It's easy to feel overwhelmed during the home-buying process. Whether it's your first home, a "move-up" home, or vacation home. Buying a home isn't something you do all of the time! So, it can be challenging. After all, a home is probably the most expensive purchase you'll ever make. And it's one that can involve many complicated financial steps. But keep your eye on the prize! What you'll go through will be forgotten, and you'll have years and years of enjoyment in your new home. As you are certainly aware, you have to come up with a down payment. But, the up-front costs don't end there. In fact, once you have an accepted offer, a surprise package of additional required, and sometimes, non-negotiable fees that can total well into the five figures. So here are eight costs that will hit your finances the hardest, and what you can do to minimize the impact.
1. Your Mortgage Rate
The majority of home buyers will require financing (a loan) to cover at least 80& of the sales price. There are a multitude of mortgage lenders to choose from. Work up the numbers to see what you can afford, then spend some time and thought researching the different loan types and interest rates to find the one that's the best fit for you and your financial situation.
Why you should compare loans and prices: What can seem like a small difference between mortgage rates in 10ths of percentages rates which can cost thousands of dollars over the life of a typical 30-year fixed-rate loan. Rates are available online, but you should also consider mortgage points (discount points) if you plan to stay in your home for many years. Essentially you'll pay more money up front at closing in exchange for a break on your interest rate.
2. The Appraisal Fee
Mortgage lenders don't take the seller's word, or his agent's word that the home you want to buy is worth what you've agreed to pay for it. Before the mortgage loan can be finalized, the bank arranges for an independent appraiser to assess the home's property value by judging it agains recent comparable home sales in the area. You may never actually see what the home appraised for if it "appraised"-- meaning that the value met the price you agreed to pay. However, if the home "failed" to appraise, you will know that figure. The Seller can either agree to that lower value, or not. Sometimes, but not often, a lender will allow a borrower to make up the difference. Rare.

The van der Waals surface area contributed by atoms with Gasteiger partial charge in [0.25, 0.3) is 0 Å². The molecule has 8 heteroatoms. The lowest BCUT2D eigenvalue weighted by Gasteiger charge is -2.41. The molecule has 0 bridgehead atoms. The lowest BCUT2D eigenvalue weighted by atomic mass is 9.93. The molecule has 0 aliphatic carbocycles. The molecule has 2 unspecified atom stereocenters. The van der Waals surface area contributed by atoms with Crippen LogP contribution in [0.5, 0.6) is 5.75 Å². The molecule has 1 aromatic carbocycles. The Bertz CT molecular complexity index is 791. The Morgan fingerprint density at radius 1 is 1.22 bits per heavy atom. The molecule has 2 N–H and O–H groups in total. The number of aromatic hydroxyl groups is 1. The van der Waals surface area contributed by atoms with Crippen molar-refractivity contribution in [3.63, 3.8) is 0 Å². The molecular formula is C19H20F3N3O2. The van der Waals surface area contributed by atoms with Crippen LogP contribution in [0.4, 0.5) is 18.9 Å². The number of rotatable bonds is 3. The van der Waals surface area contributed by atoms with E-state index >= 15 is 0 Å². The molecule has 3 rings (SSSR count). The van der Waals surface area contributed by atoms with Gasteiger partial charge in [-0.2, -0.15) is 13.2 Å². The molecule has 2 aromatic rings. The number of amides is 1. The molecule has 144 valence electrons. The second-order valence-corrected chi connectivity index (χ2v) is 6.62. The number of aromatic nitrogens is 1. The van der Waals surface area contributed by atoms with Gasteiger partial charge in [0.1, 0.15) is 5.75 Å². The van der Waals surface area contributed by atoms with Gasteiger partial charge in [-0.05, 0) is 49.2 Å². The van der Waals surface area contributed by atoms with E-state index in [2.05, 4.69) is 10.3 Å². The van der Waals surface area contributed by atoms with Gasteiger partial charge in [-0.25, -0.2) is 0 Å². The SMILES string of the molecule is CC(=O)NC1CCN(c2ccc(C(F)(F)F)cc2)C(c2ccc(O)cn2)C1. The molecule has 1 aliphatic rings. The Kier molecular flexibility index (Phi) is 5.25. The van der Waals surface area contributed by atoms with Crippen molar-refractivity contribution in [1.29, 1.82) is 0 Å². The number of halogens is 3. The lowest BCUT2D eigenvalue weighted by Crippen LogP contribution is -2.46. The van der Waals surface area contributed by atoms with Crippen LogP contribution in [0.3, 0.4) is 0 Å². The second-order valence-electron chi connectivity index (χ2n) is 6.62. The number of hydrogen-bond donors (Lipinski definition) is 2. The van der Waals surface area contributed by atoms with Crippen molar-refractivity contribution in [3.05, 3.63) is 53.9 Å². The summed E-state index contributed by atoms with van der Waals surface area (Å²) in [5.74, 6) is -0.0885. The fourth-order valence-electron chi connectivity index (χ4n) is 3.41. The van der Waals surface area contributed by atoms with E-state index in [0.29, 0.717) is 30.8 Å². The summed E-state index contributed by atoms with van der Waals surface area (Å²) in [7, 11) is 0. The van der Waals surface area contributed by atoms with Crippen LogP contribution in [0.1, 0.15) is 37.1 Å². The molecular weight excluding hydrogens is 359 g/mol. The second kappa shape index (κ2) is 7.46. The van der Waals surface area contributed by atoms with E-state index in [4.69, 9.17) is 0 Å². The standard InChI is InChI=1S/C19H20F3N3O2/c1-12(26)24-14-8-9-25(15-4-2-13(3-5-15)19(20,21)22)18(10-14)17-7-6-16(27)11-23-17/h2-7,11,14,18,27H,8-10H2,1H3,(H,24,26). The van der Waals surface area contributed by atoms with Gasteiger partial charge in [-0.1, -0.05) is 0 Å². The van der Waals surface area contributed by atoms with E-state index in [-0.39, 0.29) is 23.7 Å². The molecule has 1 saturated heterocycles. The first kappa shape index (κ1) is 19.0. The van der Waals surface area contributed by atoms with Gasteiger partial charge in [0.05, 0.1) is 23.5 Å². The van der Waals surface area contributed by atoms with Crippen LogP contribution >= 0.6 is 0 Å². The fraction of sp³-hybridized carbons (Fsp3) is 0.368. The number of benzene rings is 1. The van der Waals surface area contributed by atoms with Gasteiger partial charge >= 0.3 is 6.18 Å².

What and appraisal will cost you: The cost will vary depending on the location and the size of the home, but $300 to $700 is a range to keep in mind.
3. The Home Inspection
Hiring a certified home inspector to examine the entire home, interiorly and exteriorly (roof, basement, heating and water system, air conditioning, plumbing, electric, and foundation) is actually an optional yet extremely important procedure with an expense. But that expense could save you thousands of dollars in repairs, replacements after the sale. These inspectors specialize in uncovering issues the everyday person wouldn't either notice or even know to look for. Fire risks, safety hazards, code violations, questionable repairs/remediations/remodels building materials that are no longer acceptable choices.
Why it's worth it to you: The $200 to $500 cost for this examination can save you from extremely costly repairs later on. And, if any problems are revealed in the report, you can try to negotiate for these repairs to be done prior to the closing of the home at the seller's expense. OR, you will know what's in store for you down the road should the seller decline repairs.
4. Your Closing Costs